The importance of indoor air quality
The indoor air quality/HVAC (heating, ventilation and air-conditioning) of buildings is essential, even more so with the Covid-19 pandemic that turned everything on its head. The state of a building and its air quality can affect human health and have a direct impact on work productivity.
Sick building syndrome
Sick building syndrome is when people who regularly occupy a building (like office workers) experience various troublesome symptoms, mainly when they spend time there. The syndrome is due to poor indoor air quality, inadequate ventilation or poorly maintained air-conditioning systems – especially in scenarios where the windows are sealed, or ventilation systems re-circulate the interior air.
Symptoms tend to be flu- or allergy-like and may include headaches, burning or itching eyes, a stuffy nose, sneezing, coughing, a sore throat, a tight chest, difficulty concentrating, nausea and fatigue. People prone to asthma or allergies may find that their usual symptoms worsen while they are in the suspect building.
Good quality air improves productivity
A good environment, including indoor air quality, has a direct impact on employees’ productivity. With the pandemic, it became an essential part of working in groups where proper ventilation was non-negotiable. A stable environment within a building is needed, with the provision of natural ventilation as old air-conditioners create impure levels of indoor pollution. Fluctuating temperatures and a lack of cleanliness contribute to sick building syndrome.
Preventing sick building syndrome
The best way to manage sick building syndrome is to get professional assistance from an occupational health expert. Fresh air and natural light are needed. An occupational hygienist can test the air quality. A clean environment is very important. Clean carpets regularly and clean out filters in air-conditioning units.
Handheld devices allow building operators to easily monitor carbon dioxide (CO²) and other substances to ensure the health of occupants, especially in healthcare facilities, classrooms, offices, factories and places that are susceptible to the build-up of gases.
“We also find that the problem is exasperated at times of the year when windows and doors are shut for comfort reasons, which may inadvertently also contribute to sick building syndrome,” says Ernest Campling, managing director of Euca Technologies, the agents for Onset monitoring devices in South Africa.
The monitoring devices are small, unobtrusive and highly accurate. They allow easy access to air quality information from a handheld device or laptop via plug-in or the cloud. It gives building owners and landlords insights to support better decisions regarding ventilation control and HVAC upgrades – projects that can lead to significant energy savings and improved overall indoor air quality.
Managing a sick building back to health
The following simple measures should help relieve the problem:
- Get air flowing with proper circulation. If you work in an older building without air-conditioning, keep the windows and doors open whenever possible and use or enquire about installing ceiling fans.
- Go outside or to areas with good natural ventilation for lunch breaks.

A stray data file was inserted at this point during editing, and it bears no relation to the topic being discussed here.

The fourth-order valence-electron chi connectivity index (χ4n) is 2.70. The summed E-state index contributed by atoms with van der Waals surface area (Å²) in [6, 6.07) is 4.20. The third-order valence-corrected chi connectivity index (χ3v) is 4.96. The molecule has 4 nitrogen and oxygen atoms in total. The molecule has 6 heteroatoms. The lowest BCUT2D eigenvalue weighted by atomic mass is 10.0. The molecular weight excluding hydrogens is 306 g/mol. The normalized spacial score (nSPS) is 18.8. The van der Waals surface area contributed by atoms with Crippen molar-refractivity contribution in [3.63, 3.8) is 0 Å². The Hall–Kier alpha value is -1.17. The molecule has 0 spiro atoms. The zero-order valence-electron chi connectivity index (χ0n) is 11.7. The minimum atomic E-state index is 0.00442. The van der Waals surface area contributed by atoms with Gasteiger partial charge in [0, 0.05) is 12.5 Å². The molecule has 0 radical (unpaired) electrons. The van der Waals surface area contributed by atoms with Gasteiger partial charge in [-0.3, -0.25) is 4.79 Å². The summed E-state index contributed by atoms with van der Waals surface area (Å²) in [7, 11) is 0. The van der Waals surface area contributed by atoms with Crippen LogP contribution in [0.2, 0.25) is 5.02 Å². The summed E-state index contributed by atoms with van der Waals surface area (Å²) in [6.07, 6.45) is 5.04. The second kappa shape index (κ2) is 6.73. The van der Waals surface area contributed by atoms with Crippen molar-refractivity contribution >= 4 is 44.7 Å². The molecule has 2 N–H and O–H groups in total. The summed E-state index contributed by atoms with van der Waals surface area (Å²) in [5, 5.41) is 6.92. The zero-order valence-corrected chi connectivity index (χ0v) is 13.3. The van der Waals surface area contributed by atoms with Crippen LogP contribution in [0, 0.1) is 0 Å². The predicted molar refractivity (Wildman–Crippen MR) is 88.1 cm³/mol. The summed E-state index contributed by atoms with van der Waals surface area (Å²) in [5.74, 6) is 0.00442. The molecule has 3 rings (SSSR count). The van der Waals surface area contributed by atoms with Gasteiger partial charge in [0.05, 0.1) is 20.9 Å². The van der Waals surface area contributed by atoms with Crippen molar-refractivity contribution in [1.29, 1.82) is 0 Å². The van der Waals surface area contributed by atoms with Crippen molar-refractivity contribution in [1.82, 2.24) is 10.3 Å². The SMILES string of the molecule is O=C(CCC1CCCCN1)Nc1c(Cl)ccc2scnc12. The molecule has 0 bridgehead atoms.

- Meet your building manager to confirm who is responsible for maintaining the ventilation system.
- Reduce indoor air pollution. Ask that cleaning is done at times of low building occupancy.
HVAC maintenance in South Africa
A properly maintained HVAC system protects the people in a building from poor air quality and protects the equipment. Sadly, maintenance in our country is hardly ever done preventatively. A contractor’s help is only called upon in case of an emergency.
Why isn’t it maintained?
It is costly and owners of buildings try to minimise maintenance costs, but the irony is that by being ignorant it is even more costly.
Alastair Collins, managing director of Atlas Air, explains that they have a problem with people not taking HVAC maintenance seriously. “The reality is that times are tough, and clients are also under constant pressure to trim budgets, so they try to push the servicing of equipment out further. This may save them money immediately but ends up costing much more when the HVAC system doesn’t run at optimum or starts failing, which if not maintained correctly, will happen.”
Robbie Di Giovampaolo, director of Ampair, explains further: “The industry is facing an alarming lack of skilled talent, especially in terms of technicians. Ampair has recently launched its own skills development centre to ensure that its staff are continuously upskilled. Service levels in our country are sub-standard and it is hard to get workers you can trust.”
How can sick building syndrome be prevented?
Some of the ways to ensure that indoor air is kept at appropriate levels in-between scheduled maintenance check-ups include:
- Keep an eye on the air vents – you can find out if mould or other pollutants are entering your occupied space.
- Watch for a musty odour.
- Keep in touch with tenants/occupants and ask them to participate in surveys regarding air quality.
- Listen to people’s complaints and take them seriously.
Full acknowledgement and thanks go to https://www.klingshield.co.za/sick-building-syndrome, https://www.news24.com/health24/Lifestyle/Healthy-workplace/Sick-building-syndrome-20120721, https://www.aircare.co.za, https://www.sgs.co.za, https://www.euca.co.za for the information in this editorial.
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